The next $1,000 worth of items brought home in the US are subject to a flat rate of 3%. If the value of the purchase is more than $1,800, the remaining duty is determined based on rates according to something known as the Harmonized Tariff Schedule. Family members traveling together can combine their personal exemptions.

In addition to dollar limits, there are restrictions on how much alcohol and tobacco you can bring into a particular state. Americans are allowed one liter (33.8 fluid ounces) of alcohol and 200 cigarettes or 100 cigars.

Some states may permit you to bring back more than one liter, though you’ll have to pay customs duty and Internal Revenue Service tax on the additional bottles. Other states may limit how much alcohol you can bring in without a license.

Does duty free really save you money?

As a general rule of thumb, it’s best to know the prices at home and in the country you’re visiting. “Just because it says duty free doesn’t always mean it is a deal,” says Mayerowitz.

Because duty-free retailers are not obligated to pass tax savings to the customer, many set prices just below local prices, says Schrange. “Pricing varies by shop and jurisdiction, but shoppers shouldn’t expect deep discounts,” he says.

Depending on the local tax structure, though, the savings can be significant on certain items — up to of 20% or even 30%, in jurisdictions with high VAT rates. “Savings are especially noticeable on ‘vice’ goods such as alcohol and cigarettes, since those items tend to be taxed at higher rates,” he adds.

It will also benefit you to familiarize yourself with the rules regarding duty-free shopping in the country you’ll be traveling to, Schrange advises.

Some countries have limits on how much you can buy before taxes kick in, which may have to be paid once you return home. You can usually learn the limits by checking with the border patrol or customs agency in the country you’re visiting.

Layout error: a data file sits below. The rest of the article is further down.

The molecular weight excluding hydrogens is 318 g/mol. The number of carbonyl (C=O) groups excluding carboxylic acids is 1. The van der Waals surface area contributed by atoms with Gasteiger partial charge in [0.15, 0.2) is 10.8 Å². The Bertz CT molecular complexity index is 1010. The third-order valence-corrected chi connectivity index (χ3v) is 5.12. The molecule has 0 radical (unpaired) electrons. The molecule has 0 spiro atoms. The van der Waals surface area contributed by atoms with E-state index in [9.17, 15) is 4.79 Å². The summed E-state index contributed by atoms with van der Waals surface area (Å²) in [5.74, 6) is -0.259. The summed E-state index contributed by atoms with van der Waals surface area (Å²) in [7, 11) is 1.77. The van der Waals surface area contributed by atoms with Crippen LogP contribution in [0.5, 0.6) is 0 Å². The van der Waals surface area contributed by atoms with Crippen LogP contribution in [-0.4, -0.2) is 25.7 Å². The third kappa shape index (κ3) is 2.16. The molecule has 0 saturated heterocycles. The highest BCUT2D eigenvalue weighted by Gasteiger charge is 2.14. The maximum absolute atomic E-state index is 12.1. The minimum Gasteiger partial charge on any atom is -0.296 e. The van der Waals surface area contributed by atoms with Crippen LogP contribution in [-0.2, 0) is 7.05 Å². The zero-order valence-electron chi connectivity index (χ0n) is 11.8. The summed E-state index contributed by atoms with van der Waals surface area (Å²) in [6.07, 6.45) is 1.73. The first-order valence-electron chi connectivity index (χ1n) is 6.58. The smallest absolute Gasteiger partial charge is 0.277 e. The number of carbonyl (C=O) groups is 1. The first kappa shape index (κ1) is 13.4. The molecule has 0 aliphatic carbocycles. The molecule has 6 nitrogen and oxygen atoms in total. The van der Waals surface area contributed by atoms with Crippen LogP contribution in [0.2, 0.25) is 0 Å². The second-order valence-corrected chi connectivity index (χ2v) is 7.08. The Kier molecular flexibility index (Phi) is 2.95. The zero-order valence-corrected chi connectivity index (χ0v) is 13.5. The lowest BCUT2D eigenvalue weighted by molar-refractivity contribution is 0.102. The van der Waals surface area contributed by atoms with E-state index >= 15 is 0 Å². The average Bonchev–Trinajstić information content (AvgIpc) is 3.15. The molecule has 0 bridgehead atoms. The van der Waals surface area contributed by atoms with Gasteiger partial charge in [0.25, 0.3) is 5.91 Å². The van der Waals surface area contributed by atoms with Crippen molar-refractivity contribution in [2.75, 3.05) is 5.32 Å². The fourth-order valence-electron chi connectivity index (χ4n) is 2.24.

Where are the best (and worst) places for duty free shopping?

According to The Points Guy’s research, you’ll find the best prices on alcohol in the Caribbean, cosmetics and fragrances in Europe and tobacco products in Asia. The overall cheapest airport for tax-free goods is Kuala Lumpur, Malaysia (KUL). The most expensive airport overall is Santorini, Greece (JTR).

What are the best deals at duty free?

Look for larger, duty-free-exclusive sizes of products for savings, suggests Heubel. And keep an eye out for sales that could shave off up to 30% off regular prices.

While liquor and tobacco are generally better value buys at duty-free shops, according to Schrange, “there’s no one great deal” Mayerowitz adds. “It really varies from city to city and by product type. I would say this: Duty-free items might be a good price but always factor in the hassle. Is saving $4 on a bottle of vodka worth it if you then have to carry it with you through two more airports and a car ride home?”

What should you skip at duty free?

“Cosmetics and other luxury goods [like clothing] don’t reliably offer the same value, and in many cases may actually be more expensive at duty-free shops than at superstores or street markets in town,” says Schrange.